I approached on tiptoe with trepidation, surprised to discover that the air was growing colder. I started to shiver as I reviewed his face. Two wan moons floated inside his eyes. I bent down to lay an ear on his lips, hoping that he’d finally speak. His mouth remained closed. I believe I remained in that position for weeks, leaving only to tend to necessities of maintenance.

My sister Clora arrived in May, a tasteful, lucid day, according to her weather report. She was horrified to find little sister in an “abject state.” She blamed my state on the “frightening projects,” and opened the windows to rid the mansion of the “stench.” She smelled death and poverty seeping through the floorboards, and complained of an odor of decay emanating from somewhere inside the house. At first she thought I’d murdered George, though she doubted (out loud) that I was capable of homicide, only homicidal thoughts like the rest of us. On the other hand, well, I’d always enjoyed novels about serial killers. Sometimes very sweet people—one would never guess. Then, there was George, with his history of unspeakable violence.

Clora told me she sensed a great presence in the house, intoxicating as a god. The sense was as strong as the odor of death and poverty. I burst into tears whenever she interrogated me, only admitting that I had a guest. Who is he? Where is he? she asked. I said simply the winds, hurricanes, suns and moons. He is everything in that room, and he is nothing anywhere. I had to be vigilant and claw Clora’s face whenever she started up the last flight of stairs. I had developed very long nails, like the Toucan’s.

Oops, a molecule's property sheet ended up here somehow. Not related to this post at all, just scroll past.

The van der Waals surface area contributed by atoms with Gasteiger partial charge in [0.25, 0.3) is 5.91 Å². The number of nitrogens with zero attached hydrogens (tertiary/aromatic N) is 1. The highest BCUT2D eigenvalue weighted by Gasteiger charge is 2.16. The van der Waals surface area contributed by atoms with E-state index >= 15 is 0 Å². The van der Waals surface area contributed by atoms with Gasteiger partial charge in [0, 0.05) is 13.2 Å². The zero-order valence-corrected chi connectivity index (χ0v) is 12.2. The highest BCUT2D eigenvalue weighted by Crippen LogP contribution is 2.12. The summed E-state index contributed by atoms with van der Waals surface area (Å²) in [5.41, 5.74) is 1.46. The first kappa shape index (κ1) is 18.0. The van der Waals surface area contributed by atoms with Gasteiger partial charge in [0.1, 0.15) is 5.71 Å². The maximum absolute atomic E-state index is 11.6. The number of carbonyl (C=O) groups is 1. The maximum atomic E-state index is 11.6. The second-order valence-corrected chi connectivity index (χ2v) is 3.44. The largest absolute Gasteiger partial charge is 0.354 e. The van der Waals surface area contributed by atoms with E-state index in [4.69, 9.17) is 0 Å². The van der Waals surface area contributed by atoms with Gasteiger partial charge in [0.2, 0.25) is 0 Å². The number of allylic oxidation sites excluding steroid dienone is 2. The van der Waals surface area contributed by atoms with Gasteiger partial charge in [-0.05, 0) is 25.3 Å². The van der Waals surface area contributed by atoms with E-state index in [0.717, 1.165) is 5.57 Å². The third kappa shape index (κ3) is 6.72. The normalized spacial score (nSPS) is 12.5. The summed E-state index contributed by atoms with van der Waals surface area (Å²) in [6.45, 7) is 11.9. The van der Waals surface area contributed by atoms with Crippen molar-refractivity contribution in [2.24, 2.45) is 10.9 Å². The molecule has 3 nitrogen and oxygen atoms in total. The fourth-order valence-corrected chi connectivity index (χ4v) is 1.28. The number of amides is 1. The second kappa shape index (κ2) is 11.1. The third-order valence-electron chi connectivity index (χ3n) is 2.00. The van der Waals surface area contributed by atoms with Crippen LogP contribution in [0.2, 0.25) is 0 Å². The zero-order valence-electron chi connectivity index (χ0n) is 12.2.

For a spell, Clora became obsessed, surmising that the room at the top contained the answer to the issues she was facing, mundane ones such a nursing homes, finances, meaning, responsibilities, guilt, ill health, shame, pettiness and dementia. She concluded that I’d found a meaning beyond my self and feared that I was languishing as a result. She demanded that I dine with her, attempting to distract me from the other’s story by cooking pheasants stuffed with cherries and almonds, ordering the finest French cabernets and syrahs. I deduced she was plotting, the jealous old thing. Clora wanted his story all to herself; she thought I’d slip up after too much to imbibe and quaff.

Poor Clora had no idea that I was in full control of the situation, with the key in my hidden pocket. She “allowed” me to remain in that room, yet persisted in questioning me about the other, displaying a certain amount of irritating skepticism in an attempt to upset my balance. Existence is not the point! I responded. Sister dear, it’s time for you to configure your own future! The future is ours! I pointed out. Clora was growing as pale as I. I felt sorry for her, despite her irrelevance. Like Mother, her imagination had concise boundaries.

Clora was disturbing my focus, demanding constant attention. I suggested that she take an ocean liner around the world to find her future; evidently, the present was terrifying. Finally, she realized she wouldn’t have her way with me and booked a ticket, so she said. After her departure, I rummaged through her desk and found her diary. I wasn’t surprised that Clora had left it behind; I’d expected her to attempt a gauche power play over me by leaving some final words, which were: